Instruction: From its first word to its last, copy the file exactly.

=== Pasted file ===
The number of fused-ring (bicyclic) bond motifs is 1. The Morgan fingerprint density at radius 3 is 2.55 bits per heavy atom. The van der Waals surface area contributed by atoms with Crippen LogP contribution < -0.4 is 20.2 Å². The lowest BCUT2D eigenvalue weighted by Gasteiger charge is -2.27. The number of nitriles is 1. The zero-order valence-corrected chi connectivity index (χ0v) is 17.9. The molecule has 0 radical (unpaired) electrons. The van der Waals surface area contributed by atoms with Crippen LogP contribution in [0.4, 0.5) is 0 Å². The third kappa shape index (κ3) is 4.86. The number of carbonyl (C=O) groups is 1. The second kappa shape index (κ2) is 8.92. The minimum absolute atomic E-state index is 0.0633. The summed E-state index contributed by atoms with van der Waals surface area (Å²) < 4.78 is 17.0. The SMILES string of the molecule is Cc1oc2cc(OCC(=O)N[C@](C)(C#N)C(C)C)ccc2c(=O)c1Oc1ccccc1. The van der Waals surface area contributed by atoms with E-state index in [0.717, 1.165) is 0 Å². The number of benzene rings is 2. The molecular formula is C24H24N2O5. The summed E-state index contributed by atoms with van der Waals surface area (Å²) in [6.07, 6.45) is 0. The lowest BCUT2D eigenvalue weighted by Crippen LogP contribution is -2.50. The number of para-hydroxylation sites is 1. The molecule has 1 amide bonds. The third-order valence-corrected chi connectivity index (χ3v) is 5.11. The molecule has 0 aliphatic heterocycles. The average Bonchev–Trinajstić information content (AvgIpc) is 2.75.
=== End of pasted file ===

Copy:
The number of fused-ring (bicyclic) bond motifs is 1. The Morgan fingerprint density at radius 3 is 2.55 bits per heavy atom. The van der Waals surface area contributed by atoms with Crippen LogP contribution < -0.4 is 20.2 Å². The lowest BCUT2D eigenvalue weighted by Gasteiger charge is -2.27. The number of nitriles is 1. The zero-order valence-corrected chi connectivity index (χ0v) is 17.9. The molecule has 0 radical (unpaired) electrons. The van der Waals surface area contributed by atoms with Crippen LogP contribution in [0.4, 0.5) is 0 Å². The third kappa shape index (κ3) is 4.86. The number of carbonyl (C=O) groups is 1. The second kappa shape index (κ2) is 8.92. The minimum absolute atomic E-state index is 0.0633. The summed E-state index contributed by atoms with van der Waals surface area (Å²) < 4.78 is 17.0. The SMILES string of the molecule is Cc1oc2cc(OCC(=O)N[C@](C)(C#N)C(C)C)ccc2c(=O)c1Oc1ccccc1. The van der Waals surface area contributed by atoms with E-state index in [0.717, 1.165) is 0 Å². The number of benzene rings is 2. The molecular formula is C24H24N2O5. The summed E-state index contributed by atoms with van der Waals surface area (Å²) in [6.07, 6.45) is 0. The lowest BCUT2D eigenvalue weighted by Crippen LogP contribution is -2.50. The number of para-hydroxylation sites is 1. The molecule has 1 amide bonds. The third-order valence-corrected chi connectivity index (χ3v) is 5.11. The molecule has 0 aliphatic heterocycles. The average Bonchev–Trinajstić information content (AvgIpc) is 2.75.